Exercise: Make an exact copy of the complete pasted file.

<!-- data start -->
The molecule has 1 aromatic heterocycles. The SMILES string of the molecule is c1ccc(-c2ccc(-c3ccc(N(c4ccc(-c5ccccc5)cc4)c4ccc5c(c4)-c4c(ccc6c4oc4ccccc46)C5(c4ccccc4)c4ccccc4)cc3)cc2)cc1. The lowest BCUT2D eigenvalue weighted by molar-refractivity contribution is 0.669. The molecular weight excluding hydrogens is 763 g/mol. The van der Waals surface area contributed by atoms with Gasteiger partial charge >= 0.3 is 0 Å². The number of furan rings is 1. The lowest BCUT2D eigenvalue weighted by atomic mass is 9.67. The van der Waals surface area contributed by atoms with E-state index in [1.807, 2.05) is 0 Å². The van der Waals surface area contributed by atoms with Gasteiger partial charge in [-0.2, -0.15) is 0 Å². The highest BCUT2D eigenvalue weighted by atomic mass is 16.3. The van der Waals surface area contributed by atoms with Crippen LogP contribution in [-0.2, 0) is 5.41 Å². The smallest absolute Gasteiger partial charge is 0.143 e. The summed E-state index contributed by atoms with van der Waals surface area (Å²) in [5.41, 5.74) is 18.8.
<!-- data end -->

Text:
The molecule has 1 aromatic heterocycles. The SMILES string of the molecule is c1ccc(-c2ccc(-c3ccc(N(c4ccc(-c5ccccc5)cc4)c4ccc5c(c4)-c4c(ccc6c4oc4ccccc46)C5(c4ccccc4)c4ccccc4)cc3)cc2)cc1. The lowest BCUT2D eigenvalue weighted by molar-refractivity contribution is 0.669. The molecular weight excluding hydrogens is 763 g/mol. The van der Waals surface area contributed by atoms with Gasteiger partial charge >= 0.3 is 0 Å². The number of furan rings is 1. The lowest BCUT2D eigenvalue weighted by atomic mass is 9.67. The van der Waals surface area contributed by atoms with E-state index in [1.807, 2.05) is 0 Å². The van der Waals surface area contributed by atoms with Gasteiger partial charge in [-0.2, -0.15) is 0 Å². The highest BCUT2D eigenvalue weighted by atomic mass is 16.3. The van der Waals surface area contributed by atoms with Crippen LogP contribution in [-0.2, 0) is 5.41 Å². The smallest absolute Gasteiger partial charge is 0.143 e. The summed E-state index contributed by atoms with van der Waals surface area (Å²) in [5.41, 5.74) is 18.8.